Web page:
As the rates of overweight and obesity continue to climb among Americans, scientists are continuing to identify nutritional strategies to help better regulate appetite and limit food intake. Let’s talk about one of these nutritional strategies – meal timing.
The recommendation for people who are trying to achieve or maintain a healthy body to eat small, more frequent meals is not new. This recommendation is based on research that shows people with healthier body types (lesser body fat and fewer risk factors for cardiovascular disease) eat more often and studies which assigned people to eat more frequently had better weight loss due to lower rates of hunger, higher rates of fullness and higher levels of energy metabolism throughout the day.
However, when given the license to eat more frequently, one must take care in knowing the calorie contribution of all those small meals.
Remember when snacking or grazing, people tend to over indulge on foods that are higher in calories. Over the course of a day those grazing calories begin to add up and any potential beneficial effect for achieving your weight loss goals can be quickly unraveled.
That’s the skinny on meal frequency or how often to eat, so what about meal timing with regard to when to eat?
An exciting and emerging area of study in weight management is the idea of time-restricted feeding. This, as the name suggests, refers to the restriction of eating within a certain period of time. For example, if you normally eat your first meal of the day at 7 a.m. and your last meal at 8 p.m., then your eating window is 13 hours. If you were to adopt a time-restricted approach, you would reduce the window of eating from 13 hours to say less than 8 hours or fewer.
In several sophisticated studies in mice, providing a diet which is high in fat for 8-9 hours per day compared to ad libitum (food was available for 24 hours and they ate as they wished) improved many metabolic factors such as insulin and cholesterol levels.
Studies have now also been published in humans. For example, one study showed that eating lunch later in the day (i.e. after 3 p.m.) was predictive of poorer weight loss and in another study, people who were assigned to eat more of their daily calories at breakfast, lost more weight than people who were assigned to eat more of their daily calories at dinner.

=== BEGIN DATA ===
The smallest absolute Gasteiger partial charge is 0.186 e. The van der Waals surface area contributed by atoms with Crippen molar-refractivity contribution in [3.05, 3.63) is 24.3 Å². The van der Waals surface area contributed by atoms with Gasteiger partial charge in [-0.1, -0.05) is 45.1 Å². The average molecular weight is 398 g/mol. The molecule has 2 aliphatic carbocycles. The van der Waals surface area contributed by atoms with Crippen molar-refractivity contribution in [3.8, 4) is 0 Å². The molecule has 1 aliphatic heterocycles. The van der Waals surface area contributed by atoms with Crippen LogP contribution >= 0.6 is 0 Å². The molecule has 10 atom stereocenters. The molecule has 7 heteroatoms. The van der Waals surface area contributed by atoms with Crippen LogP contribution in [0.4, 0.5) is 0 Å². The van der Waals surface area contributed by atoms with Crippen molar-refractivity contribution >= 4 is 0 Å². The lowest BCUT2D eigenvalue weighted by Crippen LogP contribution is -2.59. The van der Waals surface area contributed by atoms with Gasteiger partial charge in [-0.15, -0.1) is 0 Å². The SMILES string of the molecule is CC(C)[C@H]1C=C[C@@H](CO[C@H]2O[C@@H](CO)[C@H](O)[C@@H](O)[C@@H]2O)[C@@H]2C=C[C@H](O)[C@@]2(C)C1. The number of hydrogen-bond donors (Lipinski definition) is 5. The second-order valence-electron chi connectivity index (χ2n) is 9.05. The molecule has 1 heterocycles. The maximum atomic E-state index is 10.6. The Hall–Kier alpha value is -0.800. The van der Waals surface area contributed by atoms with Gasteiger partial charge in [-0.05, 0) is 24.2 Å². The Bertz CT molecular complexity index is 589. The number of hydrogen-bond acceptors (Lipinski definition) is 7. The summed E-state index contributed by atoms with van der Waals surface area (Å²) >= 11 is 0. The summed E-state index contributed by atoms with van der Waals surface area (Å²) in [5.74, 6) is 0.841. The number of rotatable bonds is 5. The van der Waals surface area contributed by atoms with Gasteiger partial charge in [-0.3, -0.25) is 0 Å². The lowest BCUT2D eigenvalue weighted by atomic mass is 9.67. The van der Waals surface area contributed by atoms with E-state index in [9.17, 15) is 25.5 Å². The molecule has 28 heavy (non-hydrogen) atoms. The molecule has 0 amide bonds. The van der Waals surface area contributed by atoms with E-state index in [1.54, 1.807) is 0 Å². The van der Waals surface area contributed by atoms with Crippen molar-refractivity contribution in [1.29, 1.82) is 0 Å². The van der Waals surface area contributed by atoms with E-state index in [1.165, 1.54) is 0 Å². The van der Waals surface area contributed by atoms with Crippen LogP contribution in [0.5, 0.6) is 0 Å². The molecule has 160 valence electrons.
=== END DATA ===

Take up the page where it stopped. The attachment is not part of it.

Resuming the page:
However, it appears that it is not necessarily eating only in the morning or in the evening that counts, but restricting the window of time over which we eat.
There are many groups in the U.S. that have research programs dedicated to meal timing and understanding how changes in hormone levels which fluctuate throughout the day and are dependent on whether we are awake or asleep, can impact how we metabolize food, and could tip the scales on energy balance and influence weight management.
So, while the jury is still out on time-restricted feeding, you can follow the recommendation of the Academy of Nutrition and Dietetics. In their position statement on weight management, the Academy suggests spreading your total calorie intake for a day into 4-5 meals, including breakfast. The Academy also indicates that it may be preferable for health to consume a majority of the energy throughout the day, with fewer calories left for eating at night.
Therefore to give your weight management program a boost consider sprucing up your meal plan to include more frequent meals and all calories eaten before 7 p.m., or two – three hours before bedtime.
Remember, to prevent over-eating, you must plan, plan, plan! As I always say, rely on as many portion controlled foods as you can. Portion controlled foods take the guess work out of portion estimation and are an easy to way to know what you are eating!